QCAD is a {surprisingly!} windows-based environment for quantum computing simulation which helps designing circuits and simulating them. Developed by Hiroshi Watanabe Masaru Suzuki and Junnosuke Yamazaki at University of Tokoyo and Nagoya University.

Extremely useful tool for designing Quantum circuits using graphical user interface (GUI). The designed cricuits can also be exported as EPS (Encapsulated Postscript) for use with LaTeX. I have not tried exporting the circuits but it does sound very useful.

 

Quantum Computer Emulator (QCE)

QCE is a software tool that emulates various hardware designs of Quantum Computers. QCE simulates the physical processes that govern the operation of a hardware quantum processor, strictly according to the laws of quantum mechanics. QCE also provides an environment to debug and execute quantum algorithms under realistic experimental conditions. The software consists of a Graphical User Interface (GUI) and the simulator itself. Developed and maintained by Zernike Institute for Advanced Materials, University of Groningen.

QCE runs smoothly on Windows XP and is known to support Windows 98/NT/2000/ME/XP environment. It gives a detailed exposition is given of the implementation of the CNOT and the To oli gate, the quantum Fourier transform, Grover’s database search algorithm, Shor’s algorithm, and more.

A paper titled “QCE: A Simulator for Quantum Computer Hardware” by K.F.L. Michielsen and H.A. De Raedt offers detailed information regarding QCE although the paper could have more clearer snapshots of the emulator in action.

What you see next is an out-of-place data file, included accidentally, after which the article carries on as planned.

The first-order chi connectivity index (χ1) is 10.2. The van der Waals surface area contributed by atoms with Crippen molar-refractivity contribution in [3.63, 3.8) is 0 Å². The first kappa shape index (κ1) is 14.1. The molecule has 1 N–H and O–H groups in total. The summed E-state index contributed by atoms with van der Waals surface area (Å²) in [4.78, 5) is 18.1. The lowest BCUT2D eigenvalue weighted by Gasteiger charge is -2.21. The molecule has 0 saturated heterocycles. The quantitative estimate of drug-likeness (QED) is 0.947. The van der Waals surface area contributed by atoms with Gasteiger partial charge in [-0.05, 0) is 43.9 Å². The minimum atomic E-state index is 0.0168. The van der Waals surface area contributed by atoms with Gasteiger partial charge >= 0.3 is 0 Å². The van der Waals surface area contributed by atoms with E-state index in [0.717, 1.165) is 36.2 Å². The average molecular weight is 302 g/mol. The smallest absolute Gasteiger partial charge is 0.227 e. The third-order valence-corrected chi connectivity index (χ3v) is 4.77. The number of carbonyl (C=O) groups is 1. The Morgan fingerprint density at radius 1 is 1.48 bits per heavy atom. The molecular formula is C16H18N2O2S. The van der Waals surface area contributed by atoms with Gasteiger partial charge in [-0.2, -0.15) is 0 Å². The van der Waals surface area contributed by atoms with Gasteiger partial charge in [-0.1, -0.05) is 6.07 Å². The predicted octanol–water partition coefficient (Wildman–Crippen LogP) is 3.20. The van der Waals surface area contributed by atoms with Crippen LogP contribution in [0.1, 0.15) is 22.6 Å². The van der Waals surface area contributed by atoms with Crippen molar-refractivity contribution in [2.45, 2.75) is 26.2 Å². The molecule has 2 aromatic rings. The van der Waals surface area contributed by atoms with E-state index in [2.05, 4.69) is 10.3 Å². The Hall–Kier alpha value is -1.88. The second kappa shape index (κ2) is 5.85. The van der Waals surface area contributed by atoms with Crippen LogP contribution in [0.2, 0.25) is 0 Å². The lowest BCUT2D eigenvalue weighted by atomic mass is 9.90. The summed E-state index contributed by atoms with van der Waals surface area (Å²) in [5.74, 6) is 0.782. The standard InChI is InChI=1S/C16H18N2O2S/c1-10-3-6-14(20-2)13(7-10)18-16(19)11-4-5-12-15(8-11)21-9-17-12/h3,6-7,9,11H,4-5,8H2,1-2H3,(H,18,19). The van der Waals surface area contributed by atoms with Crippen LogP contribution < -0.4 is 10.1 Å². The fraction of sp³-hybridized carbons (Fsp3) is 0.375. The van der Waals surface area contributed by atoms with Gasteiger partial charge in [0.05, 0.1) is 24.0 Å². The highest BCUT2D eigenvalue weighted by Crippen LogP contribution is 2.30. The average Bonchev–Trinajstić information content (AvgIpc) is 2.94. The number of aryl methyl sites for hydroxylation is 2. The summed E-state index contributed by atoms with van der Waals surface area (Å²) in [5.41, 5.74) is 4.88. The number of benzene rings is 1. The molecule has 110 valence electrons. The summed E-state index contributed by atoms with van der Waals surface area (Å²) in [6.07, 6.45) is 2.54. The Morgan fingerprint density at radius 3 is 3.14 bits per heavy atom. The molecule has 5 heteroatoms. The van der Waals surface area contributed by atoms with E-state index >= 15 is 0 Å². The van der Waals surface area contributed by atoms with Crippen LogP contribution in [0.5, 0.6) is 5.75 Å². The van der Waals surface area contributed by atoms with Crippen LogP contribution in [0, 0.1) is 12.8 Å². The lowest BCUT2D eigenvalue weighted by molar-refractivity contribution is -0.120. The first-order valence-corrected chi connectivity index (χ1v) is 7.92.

jQuantum – Quantum Computer Simulation Applet

jQuantum is a quantum computer simulator. It simulates the implementation of quantum circuits on a small quantum register up to about 15 qubits. Its main intention is to create images—images which may help to learn and understand quantum circuits, and which perhaps will serve as building blocks for inventing new quantum algorithms. Hosted and supported by South Westphalia University of Applied Sciences.

Awesome Python Libraries

This is extension of this post by David Cerezo Sanchez where he posted the following useful Python libraries :

  • SymPy, a Python library for symbolic mathematics
  • Pattern, web mining module for Python
  • NLTK, natural language processing with Python
  • Scapy, interactive packet manipulation program
  • Bitey and llvm-py, to import and modify LLVM bytecode

All of them extremely useful but there are some that I would like to add :

  • scipy, for advanced math, signal processing, optimization and statistics
  • NumPy, for linear algebra, Fourier transform, and random number capabilities
  • matplotlib, for 2D plotting
  • Twisted, to implement network protocol parsing and handling for TCP servers
  • Python for iOS, not a library but very useful tool for using python on iOS devices

Quantum Systems in Python

Recently read an extremely interesting post here by Markus Baden introduced to me the wonderful tool called Quantum Optics Toolbox in Python aka qutip. Developed by Robert Johansson and Paul Nation. It is truly the most marvelous tool, granted I just started to use it. The best thing is that one of the developer Robert Johansson has recently posted lecture notes for qutip. These notes contains ready to execute code which user can directly start playing with. Here are the notes in html format :

while the PDF of these are available on the github.

I am only disappointed that the latest version 2x and above wont be supporting windows officially.  Times like this make me happy that I am comfortable with Linux, though I still wish Mac prizes would drop down…